One psychic said you hear me best when I talk to you in the car. I talk to you everywhere, though mostly in my head. I haven’t let anyone get close to me since you died, for fear they’d think I’m crazy. Mom thought for sure I was crazy when I volunteered my womb for Dow’s cloning project. Both Mom and Dad were certain that I’d get over you in time, but that the whole cloning thing would postpone my grieving process. But I knew twelve years ago, when I volunteered myself, that I would never get over you. The Dow project has given me hope for the future. You were, you are, and you will be the one, Agnes.
The Dow cloning team was very excited to have such a young, healthy body for their project. I signed on with them the day of your death, and I suckered one of the younger doctors into taking the necessary tissue samples from your body. I told him you were a certified genius—Phi Beta Kappa, Mensa, the whole shebang—so that if we cloned you, he would be even more famous when the kid turned out to be a braniac. These days, cloning is so passé that it might seem weird for a doctor to submit to his patient’s whims, but back then cloning was illegal. Everyone was afraid we wouldn’t need sperm anymore, which meant we wouldn’t need men anymore, either. Now that they can clone without a woman, too, it’s perfectly fair, square, and legal.
I carried you in my womb for nine months. After your birth, Dow got wise to my plan and took me to court. They made me out to be a sicko, trying to raise my lover from the dead. As for that young doctor who thought he’d be famous – well, he did a background check on you. He decided that a genius probably wouldn’t have flunked out of college and gone and become an Army cook. So, he had it in for me, too. I hope you weren’t paying much attention to that whole episode, from your cozy spot on the other side. It was humiliating.
Dow called in your relatives from Cobb County, and they made me out to be a possessive, obsessive lover who kept them away from you in your dying days. I wasn’t surprised. They’ve always hated me, all the more so because I refused to give them our furniture when you died. Madame Mauritza stared at me apologetically from the witness stand and wept as she admitted how many times I had called her for psychic counseling after you died. My phone bills spilled over onto the courtroom floor. The prosecuting attorney got all self-righteous about clones being humans, too, with full rights under the Constitution. He cast me in the light of a child molester. I’m amazed I didn’t get a dishonorable discharge. The only way I could keep from losing the respect of everyone I knew was to deny any desire to keep you as my child and to deny that we had even been lovers at all. In retrospect, I suppose it would have been a little incestuous, to raise you as my child only to eventually make you my lover. But I could see you, Agnes, in that tiny little squinched-up baby face. Right after you were born, I held you to my breast and thanked God for giving you back to me.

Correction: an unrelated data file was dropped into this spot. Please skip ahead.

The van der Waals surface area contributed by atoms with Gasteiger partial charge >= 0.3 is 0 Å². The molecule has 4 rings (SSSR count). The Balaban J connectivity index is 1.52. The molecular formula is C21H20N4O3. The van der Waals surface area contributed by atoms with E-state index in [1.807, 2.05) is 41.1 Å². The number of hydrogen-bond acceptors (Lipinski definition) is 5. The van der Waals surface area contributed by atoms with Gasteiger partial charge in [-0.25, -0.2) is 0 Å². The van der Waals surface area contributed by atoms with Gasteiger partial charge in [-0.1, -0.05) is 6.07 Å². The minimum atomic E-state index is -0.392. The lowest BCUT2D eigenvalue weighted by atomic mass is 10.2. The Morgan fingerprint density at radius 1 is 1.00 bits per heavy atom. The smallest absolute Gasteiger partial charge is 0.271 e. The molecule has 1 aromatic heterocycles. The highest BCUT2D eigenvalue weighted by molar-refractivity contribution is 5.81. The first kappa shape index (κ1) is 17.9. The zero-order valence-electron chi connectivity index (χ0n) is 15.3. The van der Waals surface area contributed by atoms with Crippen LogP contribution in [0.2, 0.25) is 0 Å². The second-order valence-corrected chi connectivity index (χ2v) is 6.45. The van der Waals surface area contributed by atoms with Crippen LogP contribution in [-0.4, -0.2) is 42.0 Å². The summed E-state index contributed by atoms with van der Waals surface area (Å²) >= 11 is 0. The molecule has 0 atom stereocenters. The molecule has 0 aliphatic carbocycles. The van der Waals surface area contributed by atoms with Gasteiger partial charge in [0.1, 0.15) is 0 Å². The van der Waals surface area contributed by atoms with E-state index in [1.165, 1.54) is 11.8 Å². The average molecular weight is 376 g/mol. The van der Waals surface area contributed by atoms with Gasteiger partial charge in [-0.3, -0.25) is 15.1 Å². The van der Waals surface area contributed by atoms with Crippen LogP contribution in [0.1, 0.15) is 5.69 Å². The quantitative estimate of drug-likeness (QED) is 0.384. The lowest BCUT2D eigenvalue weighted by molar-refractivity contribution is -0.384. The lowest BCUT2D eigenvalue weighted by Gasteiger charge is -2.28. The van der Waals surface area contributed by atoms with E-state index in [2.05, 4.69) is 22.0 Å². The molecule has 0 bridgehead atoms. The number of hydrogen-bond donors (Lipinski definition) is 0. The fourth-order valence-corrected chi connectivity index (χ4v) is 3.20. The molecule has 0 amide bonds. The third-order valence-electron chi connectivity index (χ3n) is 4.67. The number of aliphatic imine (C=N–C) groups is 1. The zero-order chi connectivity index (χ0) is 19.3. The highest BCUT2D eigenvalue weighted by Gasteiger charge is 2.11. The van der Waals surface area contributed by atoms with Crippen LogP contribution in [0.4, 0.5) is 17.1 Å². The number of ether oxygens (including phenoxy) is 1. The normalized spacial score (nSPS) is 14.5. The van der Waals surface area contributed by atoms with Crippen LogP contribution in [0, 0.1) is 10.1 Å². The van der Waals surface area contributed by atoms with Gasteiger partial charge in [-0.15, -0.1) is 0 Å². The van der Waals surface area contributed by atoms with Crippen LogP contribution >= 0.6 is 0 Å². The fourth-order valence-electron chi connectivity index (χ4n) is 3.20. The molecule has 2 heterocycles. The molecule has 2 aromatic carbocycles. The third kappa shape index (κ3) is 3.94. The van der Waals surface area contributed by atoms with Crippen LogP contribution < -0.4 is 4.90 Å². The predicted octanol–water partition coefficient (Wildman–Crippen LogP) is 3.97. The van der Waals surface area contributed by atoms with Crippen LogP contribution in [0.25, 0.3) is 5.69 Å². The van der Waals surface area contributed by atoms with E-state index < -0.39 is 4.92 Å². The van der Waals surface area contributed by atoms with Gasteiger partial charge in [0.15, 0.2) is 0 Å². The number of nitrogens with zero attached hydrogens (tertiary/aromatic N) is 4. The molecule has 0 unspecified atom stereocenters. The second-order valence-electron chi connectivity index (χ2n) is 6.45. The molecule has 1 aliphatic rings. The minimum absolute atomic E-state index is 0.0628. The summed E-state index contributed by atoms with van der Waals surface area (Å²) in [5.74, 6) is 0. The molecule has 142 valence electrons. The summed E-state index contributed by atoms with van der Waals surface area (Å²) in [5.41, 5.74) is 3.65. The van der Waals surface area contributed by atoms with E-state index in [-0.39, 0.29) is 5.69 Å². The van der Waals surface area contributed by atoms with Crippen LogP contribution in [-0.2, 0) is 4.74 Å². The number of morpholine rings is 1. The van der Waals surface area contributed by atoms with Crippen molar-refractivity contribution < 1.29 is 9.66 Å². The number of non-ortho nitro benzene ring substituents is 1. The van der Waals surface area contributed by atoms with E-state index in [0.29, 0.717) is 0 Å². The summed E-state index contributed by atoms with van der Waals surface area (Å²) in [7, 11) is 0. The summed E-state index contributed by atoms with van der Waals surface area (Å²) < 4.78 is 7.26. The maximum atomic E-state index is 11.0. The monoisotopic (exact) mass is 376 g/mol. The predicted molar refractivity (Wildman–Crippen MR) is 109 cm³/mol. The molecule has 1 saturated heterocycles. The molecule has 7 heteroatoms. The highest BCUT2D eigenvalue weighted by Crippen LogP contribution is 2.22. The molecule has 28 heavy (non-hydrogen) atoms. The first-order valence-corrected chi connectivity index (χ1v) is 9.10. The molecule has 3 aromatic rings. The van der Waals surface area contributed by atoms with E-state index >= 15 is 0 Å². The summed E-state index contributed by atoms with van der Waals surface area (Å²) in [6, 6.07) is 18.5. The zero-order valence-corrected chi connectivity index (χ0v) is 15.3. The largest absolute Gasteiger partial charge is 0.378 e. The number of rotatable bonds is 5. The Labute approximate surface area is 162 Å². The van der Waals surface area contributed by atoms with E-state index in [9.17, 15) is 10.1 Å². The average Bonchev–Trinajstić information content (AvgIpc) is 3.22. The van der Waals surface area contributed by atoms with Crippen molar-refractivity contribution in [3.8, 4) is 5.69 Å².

Now it’s just a matter of time till I get you back for good. Meanwhile, I keep you alive within me. I go over my favourite memories at least twice a day, usually as I drive to work in the morning and again right before I go to sleep. I picture you frying green tomatoes in the kitchen, walking Trixie in the park, or behind the wheel of your little pick-up, blonde head bobbing with the bumps of the dirt road. I remember your hand in mine, small against my bigger hand. I pray every night that your clone doesn’t just look like you. I pray that she really is you, inside and out. In six years, I’ll know.
Brooke Campbell is a graduate student in Comparative Literature at Emory University in Atlanta, Georgia, USA.